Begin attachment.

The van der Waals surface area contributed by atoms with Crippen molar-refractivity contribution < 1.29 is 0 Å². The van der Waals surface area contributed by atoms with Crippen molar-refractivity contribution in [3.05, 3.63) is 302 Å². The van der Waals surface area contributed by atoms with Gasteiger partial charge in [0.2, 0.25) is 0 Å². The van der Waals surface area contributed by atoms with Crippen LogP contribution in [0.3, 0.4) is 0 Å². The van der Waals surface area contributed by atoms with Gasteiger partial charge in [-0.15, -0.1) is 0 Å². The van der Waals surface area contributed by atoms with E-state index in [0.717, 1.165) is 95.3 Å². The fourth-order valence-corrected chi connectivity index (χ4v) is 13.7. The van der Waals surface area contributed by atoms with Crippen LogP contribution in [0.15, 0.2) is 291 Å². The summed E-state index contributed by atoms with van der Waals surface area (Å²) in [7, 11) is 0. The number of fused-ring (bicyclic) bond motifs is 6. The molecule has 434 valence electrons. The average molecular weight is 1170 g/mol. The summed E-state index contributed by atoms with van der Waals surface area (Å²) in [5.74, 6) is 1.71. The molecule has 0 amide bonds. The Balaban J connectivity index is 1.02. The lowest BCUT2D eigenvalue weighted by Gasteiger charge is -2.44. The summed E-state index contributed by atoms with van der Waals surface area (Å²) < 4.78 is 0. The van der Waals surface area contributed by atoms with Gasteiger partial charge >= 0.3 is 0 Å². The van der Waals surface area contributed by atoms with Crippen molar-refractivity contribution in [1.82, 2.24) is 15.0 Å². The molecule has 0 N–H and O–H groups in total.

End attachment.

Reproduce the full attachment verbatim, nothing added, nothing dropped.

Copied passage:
The van der Waals surface area contributed by atoms with Crippen molar-refractivity contribution < 1.29 is 0 Å². The van der Waals surface area contributed by atoms with Crippen molar-refractivity contribution in [3.05, 3.63) is 302 Å². The van der Waals surface area contributed by atoms with Gasteiger partial charge in [0.2, 0.25) is 0 Å². The van der Waals surface area contributed by atoms with Crippen LogP contribution in [0.3, 0.4) is 0 Å². The van der Waals surface area contributed by atoms with Gasteiger partial charge in [-0.15, -0.1) is 0 Å². The van der Waals surface area contributed by atoms with E-state index in [0.717, 1.165) is 95.3 Å². The fourth-order valence-corrected chi connectivity index (χ4v) is 13.7. The van der Waals surface area contributed by atoms with Crippen LogP contribution in [0.15, 0.2) is 291 Å². The summed E-state index contributed by atoms with van der Waals surface area (Å²) in [7, 11) is 0. The number of fused-ring (bicyclic) bond motifs is 6. The molecule has 434 valence electrons. The average molecular weight is 1170 g/mol. The summed E-state index contributed by atoms with van der Waals surface area (Å²) in [5.74, 6) is 1.71. The molecule has 0 amide bonds. The Balaban J connectivity index is 1.02. The lowest BCUT2D eigenvalue weighted by Gasteiger charge is -2.44. The summed E-state index contributed by atoms with van der Waals surface area (Å²) < 4.78 is 0. The van der Waals surface area contributed by atoms with Gasteiger partial charge >= 0.3 is 0 Å². The van der Waals surface area contributed by atoms with Crippen molar-refractivity contribution in [1.82, 2.24) is 15.0 Å². The molecule has 0 N–H and O–H groups in total.